I came to Alaska for the first time when I was eight years old. My Grandpa was a pilot, he and my Grandma used to fly their Cessna 180 tail dragger to Alaska every year. The summer after third grade, my mom and I flew up in August and joined my Grandpa for the month. We traversed the state, visiting the must-see sites like Denali National Park, Kenai, Fairbanks, Lake Hood, Homer and so on.
The best part of that trip though was spent out on the Western side of Cook Inlet. We landed at low-tide on the beach at a place called Pollycreek. The only other people out there were commercial clamdiggers and the folks running a family owned lodge. We camped right next to the outlet of the river. Everyday, we’d walk back to a bridge near an abandoned cabin and fish for salmon and dolly varden. I’d never seen so many fish in my life. One day, I caught a fish so large it drug me out into the river while I was trying to land it. I’m not joking, I was only eight and these fish were huge. I absolutely wasn’t going to let my fishing rod go and before any of the adults could respond to my calls for help, I found myself waist-deep in the crystal clear, frigid water. Grandpa and I managed to reel it in, I’m pleased to report that salmon did not get away.
My grandma loves to tell a particular story about that trip. She had stayed home in California, so she recalls this story from the video footage we brought home to share with her. Overalls were in style back in the late 80’s, I had an Osh-Kosh-Begosh pair that I LOVED. I wore my overalls fishing everyday. Prissy girls were not allowed in our family, we were taught to water-ski, ride motorcycles, pull trailers AND clean fish. I loved cleaning the fish before we canned them in our beachside outdoor kitchen and one day my Grandpa videotaped my skillful work. When I finished, I laid down the knife, stepped away from our makeshift cleaning table, looked at my bloody hands and then right into the camera as I wiped my hands all over my overalls. Needless to say, they were never the same and 26 years later, that’s still my Grandma’s favorite story to tell about my first trip to Alaska….”she just looked at the camera and wiped her bloody hands all over her pants.”
Little did everybody know that this trip to Alaska planted a seed that would bloom nearly 20 years later. I came home from our Alaskan adventure telling everyone that someday I was going to move there. As usual with all of my wild proclamations as a kid, people patted me on the head and said that was nice. However, like most of those wild proclamations, I followed through. You know that song, Alaska & Me, by John Denver, well just like the song goes:
“it took me some growin’ and a fair bit of schoolin’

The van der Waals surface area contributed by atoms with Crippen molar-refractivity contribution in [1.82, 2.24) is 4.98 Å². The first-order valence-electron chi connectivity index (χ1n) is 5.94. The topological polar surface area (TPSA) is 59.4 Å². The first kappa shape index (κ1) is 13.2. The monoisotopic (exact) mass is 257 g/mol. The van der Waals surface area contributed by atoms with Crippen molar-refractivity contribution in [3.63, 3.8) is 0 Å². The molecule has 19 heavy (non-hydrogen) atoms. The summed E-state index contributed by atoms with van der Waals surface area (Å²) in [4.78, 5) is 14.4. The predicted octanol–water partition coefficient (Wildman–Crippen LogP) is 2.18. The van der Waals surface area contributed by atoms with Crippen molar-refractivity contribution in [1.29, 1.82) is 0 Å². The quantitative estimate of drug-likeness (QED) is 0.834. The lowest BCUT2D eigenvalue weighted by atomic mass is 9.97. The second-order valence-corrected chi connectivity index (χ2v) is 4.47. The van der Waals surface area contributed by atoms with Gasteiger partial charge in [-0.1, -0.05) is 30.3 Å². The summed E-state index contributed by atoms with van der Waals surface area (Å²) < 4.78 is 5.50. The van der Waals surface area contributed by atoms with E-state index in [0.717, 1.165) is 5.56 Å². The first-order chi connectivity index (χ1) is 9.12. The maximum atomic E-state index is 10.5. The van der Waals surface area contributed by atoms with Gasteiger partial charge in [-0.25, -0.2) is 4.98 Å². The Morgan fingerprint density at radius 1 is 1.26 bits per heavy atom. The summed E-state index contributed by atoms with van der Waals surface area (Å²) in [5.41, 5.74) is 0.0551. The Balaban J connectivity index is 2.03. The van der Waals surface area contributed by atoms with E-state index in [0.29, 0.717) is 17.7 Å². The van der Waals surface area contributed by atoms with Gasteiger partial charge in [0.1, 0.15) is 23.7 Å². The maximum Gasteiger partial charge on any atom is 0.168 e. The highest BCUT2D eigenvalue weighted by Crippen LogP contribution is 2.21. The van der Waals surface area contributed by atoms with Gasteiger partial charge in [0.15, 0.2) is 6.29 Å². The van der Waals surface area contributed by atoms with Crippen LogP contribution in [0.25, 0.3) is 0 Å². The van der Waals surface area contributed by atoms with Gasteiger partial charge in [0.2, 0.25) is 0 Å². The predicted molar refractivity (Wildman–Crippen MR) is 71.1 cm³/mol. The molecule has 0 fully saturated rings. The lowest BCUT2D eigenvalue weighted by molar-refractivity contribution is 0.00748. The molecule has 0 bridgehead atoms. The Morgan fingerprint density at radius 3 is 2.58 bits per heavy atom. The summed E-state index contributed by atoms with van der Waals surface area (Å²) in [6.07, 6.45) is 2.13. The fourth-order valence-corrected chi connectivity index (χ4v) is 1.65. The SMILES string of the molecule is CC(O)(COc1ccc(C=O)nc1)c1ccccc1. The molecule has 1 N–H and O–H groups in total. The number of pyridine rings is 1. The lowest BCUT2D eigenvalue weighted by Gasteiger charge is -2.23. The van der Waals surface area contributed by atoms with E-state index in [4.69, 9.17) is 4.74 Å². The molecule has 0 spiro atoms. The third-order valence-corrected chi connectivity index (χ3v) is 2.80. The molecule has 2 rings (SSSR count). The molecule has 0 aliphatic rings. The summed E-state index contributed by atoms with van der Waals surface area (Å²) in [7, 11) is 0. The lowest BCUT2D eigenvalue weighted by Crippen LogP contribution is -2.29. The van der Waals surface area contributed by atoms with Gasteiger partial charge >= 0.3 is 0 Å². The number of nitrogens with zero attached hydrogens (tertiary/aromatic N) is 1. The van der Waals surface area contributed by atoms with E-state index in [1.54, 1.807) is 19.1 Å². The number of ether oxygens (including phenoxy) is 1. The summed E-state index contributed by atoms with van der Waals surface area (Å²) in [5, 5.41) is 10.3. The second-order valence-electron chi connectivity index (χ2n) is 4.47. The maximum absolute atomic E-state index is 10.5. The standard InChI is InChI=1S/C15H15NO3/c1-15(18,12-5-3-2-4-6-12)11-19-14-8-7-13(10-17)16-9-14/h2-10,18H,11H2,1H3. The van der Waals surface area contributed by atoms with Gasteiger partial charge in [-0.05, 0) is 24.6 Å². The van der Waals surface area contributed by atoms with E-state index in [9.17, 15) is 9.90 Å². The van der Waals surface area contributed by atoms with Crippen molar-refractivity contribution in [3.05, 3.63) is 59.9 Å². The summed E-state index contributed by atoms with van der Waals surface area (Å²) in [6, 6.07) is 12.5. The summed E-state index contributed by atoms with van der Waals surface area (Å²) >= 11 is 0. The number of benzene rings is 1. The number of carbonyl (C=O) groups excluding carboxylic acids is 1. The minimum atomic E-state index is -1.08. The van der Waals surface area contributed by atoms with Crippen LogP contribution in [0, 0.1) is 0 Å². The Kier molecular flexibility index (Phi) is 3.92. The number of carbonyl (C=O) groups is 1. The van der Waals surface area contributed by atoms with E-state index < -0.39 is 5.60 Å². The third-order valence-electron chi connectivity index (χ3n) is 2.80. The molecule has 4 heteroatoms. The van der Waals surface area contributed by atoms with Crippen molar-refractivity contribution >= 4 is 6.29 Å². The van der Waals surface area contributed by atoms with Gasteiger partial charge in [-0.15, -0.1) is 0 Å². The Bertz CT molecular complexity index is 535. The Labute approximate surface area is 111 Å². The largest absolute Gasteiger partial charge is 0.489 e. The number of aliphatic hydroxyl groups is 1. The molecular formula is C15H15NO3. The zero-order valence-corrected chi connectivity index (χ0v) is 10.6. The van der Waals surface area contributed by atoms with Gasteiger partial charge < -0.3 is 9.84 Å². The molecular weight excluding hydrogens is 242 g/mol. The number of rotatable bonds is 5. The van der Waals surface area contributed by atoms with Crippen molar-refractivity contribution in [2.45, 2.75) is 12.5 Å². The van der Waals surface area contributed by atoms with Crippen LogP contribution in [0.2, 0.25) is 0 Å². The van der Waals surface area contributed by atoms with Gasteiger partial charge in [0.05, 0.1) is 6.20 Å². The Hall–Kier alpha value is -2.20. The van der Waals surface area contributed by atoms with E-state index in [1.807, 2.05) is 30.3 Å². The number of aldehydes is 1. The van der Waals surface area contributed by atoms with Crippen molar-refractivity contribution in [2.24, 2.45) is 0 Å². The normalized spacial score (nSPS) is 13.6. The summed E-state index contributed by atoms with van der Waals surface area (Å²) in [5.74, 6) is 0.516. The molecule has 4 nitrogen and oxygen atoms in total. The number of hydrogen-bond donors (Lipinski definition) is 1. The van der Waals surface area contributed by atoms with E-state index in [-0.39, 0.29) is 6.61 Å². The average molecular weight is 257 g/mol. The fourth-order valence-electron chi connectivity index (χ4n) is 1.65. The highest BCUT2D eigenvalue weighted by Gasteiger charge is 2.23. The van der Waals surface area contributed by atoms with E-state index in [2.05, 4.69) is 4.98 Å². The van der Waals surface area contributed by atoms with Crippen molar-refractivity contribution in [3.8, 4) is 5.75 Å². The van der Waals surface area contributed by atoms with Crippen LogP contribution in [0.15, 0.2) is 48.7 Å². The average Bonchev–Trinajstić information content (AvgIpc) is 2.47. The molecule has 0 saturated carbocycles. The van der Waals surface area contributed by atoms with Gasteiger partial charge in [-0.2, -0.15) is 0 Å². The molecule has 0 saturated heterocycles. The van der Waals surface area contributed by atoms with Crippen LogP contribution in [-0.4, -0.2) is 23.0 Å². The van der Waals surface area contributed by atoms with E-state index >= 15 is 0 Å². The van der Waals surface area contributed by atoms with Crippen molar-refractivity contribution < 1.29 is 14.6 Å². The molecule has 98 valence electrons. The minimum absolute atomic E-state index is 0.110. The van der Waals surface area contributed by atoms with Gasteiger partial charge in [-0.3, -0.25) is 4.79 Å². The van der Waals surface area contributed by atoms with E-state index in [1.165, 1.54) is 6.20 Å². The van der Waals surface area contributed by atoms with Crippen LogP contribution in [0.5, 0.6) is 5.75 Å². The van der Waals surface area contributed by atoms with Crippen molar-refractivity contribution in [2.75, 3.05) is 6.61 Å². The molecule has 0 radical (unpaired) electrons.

And a little bit of trouble to get on the move.”
The only difference is I married a boat captain instead of a pilot.
So why did I tell you this story, other than I love to recount tales from my first time in Alaska? Well, it’s my way of telling you….
No matter how hard you try to prevent it, you’ll need to accept the fact that you are going to get dirty in Alaska. Not only do we have lots of dirt roads and natural habitats, but we use gravel and sand in the winter when the roads get icy. It’s not just the environment either, it’s also very likely that you’ll hike, fish, clam dig, kayak, ride ATV’s, beach comb and a bunch of other stuff with one thing in common; they result in wildly happy, wet and dirty people!
NEWSFLASH: It rains in Alaska, A LOT. That rain results in mud and mud translates to dirty shoes and wet pant hems. You’re here to have fun, if you come with the proper mindset, it won’t end up bothering you. Just know that if you want to participate in all of the fun activities in this state, you’re often likely to be outside IN THE RAIN. So you just need to dress accordingly and be prepared to get dirt, fish guts, saltwater and much more on your clothes and body.
Don’t worry, we have great showers and nothing feels better at the end of the day than a hot shower when you’ve been out playing hard. I would encourage you to never leave your RV without a dry pair of clothes when you go out on a day excursion. We always have clean clothes with us in a dry bag, in case we get really wet, because wet clothes mean cold bodies. You won’t necessarily dry out up here if it’s a rainy day and cloudy days tend to be equally as chilly. Pack accordingly, bring plenty of clothes, warm, water-resistant clothes and clothes that you don’t mind getting dirty.
If you’ve been wondering what to pack for your Alaska vacation, check out my two posts below:
Truly though, it’s about the state of your mind, not the state of your outfit here.
Having said that, every girl who survives a cold day fishing or a hike in mud up to her nose, deserves a little bit of pampering. Believe it or not, we have plenty of places in Alaska to do just that. Check out my post about the places that will make you feel like a girl again.
Check out Ben’s post about alternatives to Anchorage campgrounds, for details on camping at Alyeska, one of my favorite places to get pampered (Salt Water Swimming Pool with a view of the mountains included).
Have fun and tell us your favorite dirty in Alaska stories in the comments below!